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It’s time for black voters to be strategic

Melvin B. Miller
It’s time for black voters to be strategic
“We’ll probably know who the Democratic candidate is next week.”

Every four years, the most talented political consultants vie to be recruited by candidates for president and other high elective office. It is the time for political operatives to earn substantial fees and burnish their reputations. The political campaigns are usually between reputable members of the various wings of the Republican and Democratic Parties, but this year the primary theme of the Democratic Party is to run a campaign to remove Donald Trump from office.

That objective is so compelling that it is unsettling to see black political consultants sign on for any candidate with little chance to attract the black vote. The expectation is that black votes will account for as much as 25% of the Democratic Party electorate in this primary. The ideal candidate is one who blacks will vote for and white voters will also support.

For many months, Joe Biden had the commitment of a substantial percentage of black voters and he led the race for Democrats, but losses in Iowa and New Hampshire have raised questions about whether he could beat Trump. Consequently, black support for Biden has gone soft.

The Nevada caucus of Saturday, Feb. 22 and now the South Carolina primary coming up on Saturday, Feb. 29 will determine whether there is substantial life left in the Biden campaign. Blacks should already be planning whom to support if Biden fizzles out, as some predict he might.

Black History Month is a good time to consider political issues in light of the travails of blacks in America. To avoid the persistent abuses in the states of the old Confederacy, millions of blacks packed up and moved to the industrial Midwest and Northeast in search of employment. They were motivated by the promise of an America for freedom, justice and equality. From 1916 to 1970, six million blacks moved north and west, away from bigotry and in search of the American Dream.

A dramatic moment occurred in this trek when black voters went to the polls in 1964 and walked away from their support of the Republican Party. Sen. Barry Goldwater, the Republican presidential candidate, and several other Republican senators, had voted against the Civil Rights Act. Consequently, the black vote for Republicans, which was usually about one-third of the total black vote, collapsed to only 4%. Lyndon Johnson won by a landslide and the black vote for Republicans has never recovered.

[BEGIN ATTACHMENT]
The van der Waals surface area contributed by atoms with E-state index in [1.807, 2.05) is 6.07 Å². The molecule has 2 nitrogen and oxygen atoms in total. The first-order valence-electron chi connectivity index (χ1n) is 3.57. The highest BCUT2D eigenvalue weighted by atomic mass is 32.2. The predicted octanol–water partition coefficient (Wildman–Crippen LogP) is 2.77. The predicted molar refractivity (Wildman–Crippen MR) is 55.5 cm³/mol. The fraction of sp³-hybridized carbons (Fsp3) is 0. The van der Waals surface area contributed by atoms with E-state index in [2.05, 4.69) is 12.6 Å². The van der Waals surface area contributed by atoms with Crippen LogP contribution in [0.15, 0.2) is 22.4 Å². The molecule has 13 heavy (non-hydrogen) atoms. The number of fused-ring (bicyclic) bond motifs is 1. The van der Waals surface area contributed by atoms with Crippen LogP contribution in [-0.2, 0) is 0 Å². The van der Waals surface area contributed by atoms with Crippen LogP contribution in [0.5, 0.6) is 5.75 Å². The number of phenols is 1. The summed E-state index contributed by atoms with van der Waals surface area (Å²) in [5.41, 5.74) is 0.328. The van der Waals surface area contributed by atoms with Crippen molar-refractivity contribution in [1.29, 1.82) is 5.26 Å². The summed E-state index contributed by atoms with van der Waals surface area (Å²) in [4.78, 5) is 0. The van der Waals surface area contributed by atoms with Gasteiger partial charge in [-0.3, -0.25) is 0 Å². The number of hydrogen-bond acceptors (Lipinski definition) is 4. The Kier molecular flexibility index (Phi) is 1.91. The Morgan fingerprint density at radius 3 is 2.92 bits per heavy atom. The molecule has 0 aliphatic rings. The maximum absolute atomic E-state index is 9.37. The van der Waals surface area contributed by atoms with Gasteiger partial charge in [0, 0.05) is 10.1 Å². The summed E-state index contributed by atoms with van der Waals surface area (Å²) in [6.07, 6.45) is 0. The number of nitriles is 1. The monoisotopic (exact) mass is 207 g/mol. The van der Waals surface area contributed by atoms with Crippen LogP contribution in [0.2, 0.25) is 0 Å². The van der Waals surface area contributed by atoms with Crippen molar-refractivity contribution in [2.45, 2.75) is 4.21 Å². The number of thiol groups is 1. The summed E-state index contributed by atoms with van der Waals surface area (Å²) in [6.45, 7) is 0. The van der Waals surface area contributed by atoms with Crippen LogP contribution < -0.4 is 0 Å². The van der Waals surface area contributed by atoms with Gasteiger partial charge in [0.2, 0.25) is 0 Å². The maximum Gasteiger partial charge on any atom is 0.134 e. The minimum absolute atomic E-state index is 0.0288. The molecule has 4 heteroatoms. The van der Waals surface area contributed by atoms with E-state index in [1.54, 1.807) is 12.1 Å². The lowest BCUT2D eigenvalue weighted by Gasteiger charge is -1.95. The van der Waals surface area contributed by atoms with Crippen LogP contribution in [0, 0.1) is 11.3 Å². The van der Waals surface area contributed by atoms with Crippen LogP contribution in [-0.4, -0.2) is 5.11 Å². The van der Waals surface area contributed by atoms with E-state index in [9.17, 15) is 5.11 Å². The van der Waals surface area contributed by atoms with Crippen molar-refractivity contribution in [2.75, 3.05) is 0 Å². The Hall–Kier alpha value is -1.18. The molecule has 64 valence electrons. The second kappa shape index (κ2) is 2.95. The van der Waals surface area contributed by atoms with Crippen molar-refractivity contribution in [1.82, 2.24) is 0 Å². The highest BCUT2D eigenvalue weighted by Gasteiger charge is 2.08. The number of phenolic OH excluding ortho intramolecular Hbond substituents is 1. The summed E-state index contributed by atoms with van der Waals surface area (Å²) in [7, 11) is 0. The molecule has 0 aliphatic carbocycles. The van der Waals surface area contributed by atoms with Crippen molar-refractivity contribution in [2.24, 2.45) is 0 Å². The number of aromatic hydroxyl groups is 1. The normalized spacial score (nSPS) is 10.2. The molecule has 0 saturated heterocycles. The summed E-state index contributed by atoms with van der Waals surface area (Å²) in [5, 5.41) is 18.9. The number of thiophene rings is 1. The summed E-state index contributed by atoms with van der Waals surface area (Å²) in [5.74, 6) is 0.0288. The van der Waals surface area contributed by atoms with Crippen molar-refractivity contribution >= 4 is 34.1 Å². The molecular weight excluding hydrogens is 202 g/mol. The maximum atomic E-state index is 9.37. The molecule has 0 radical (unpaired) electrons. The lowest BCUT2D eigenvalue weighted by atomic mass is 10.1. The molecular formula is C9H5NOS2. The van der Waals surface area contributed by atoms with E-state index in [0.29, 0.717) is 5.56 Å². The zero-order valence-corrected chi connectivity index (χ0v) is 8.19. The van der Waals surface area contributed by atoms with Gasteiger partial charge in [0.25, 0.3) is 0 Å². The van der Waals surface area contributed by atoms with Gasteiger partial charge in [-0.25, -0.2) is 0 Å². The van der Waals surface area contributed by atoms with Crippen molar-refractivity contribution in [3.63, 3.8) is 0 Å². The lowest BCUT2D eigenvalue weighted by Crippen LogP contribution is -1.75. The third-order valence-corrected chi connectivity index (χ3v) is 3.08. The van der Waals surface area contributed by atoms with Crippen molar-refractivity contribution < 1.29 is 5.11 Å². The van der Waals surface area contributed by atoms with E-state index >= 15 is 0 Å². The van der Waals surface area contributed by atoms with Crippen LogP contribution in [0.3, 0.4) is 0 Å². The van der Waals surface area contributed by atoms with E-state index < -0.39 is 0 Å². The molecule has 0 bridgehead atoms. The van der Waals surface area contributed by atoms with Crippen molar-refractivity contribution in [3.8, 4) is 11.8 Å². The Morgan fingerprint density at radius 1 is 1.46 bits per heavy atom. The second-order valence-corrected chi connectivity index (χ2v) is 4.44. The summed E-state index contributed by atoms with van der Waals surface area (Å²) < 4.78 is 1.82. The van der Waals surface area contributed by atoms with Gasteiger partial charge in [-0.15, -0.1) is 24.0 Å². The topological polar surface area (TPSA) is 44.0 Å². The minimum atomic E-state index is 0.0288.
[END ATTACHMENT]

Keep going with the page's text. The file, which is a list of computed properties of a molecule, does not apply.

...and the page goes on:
Republicans will do whatever is necessary to deflate this powerful black voting bloc. According to reports, in 2016 Trump supporters used internet messages to discourage black voters from showing up on Election Day. In the 2020 campaign, some of the criticism of Mike Bloomberg is designed to damage the support he might reasonably have from black citizens. Blacks will likely support the candidate of the Democratic Party, but unenthusiastic black voters might stay home on Election Day, just as they did in 2016.

The ultimate objective for Democrats is to replace Trump with a qualified occupant of the White House. That is the goal. Democratic candidates for president must earn the support of voters by the quality of their proposals, rather than by relying on hostile criticism of their Democratic opponents. The emergence in the campaign of Mike Bloomberg, a candidate with such extensive financial resources, benefits the cause of the Democrats, especially since he shall financially support the election of whichever Democratic candidate is nominated.

A Republican strategy undoubtedly is to diminish the black vote, just as they did in 2016. Excessive criticisms of Bloomberg are an attempt to dull the luster of his candidacy in the primary. Trump would rather have a candidate that he and his minions believe they can defeat, but some analysts say Bloomberg would well win the battle with support of the black vote. Some Democratic Party critics of Bloomberg seem to be acting inadvertently from the Trump political handbook.

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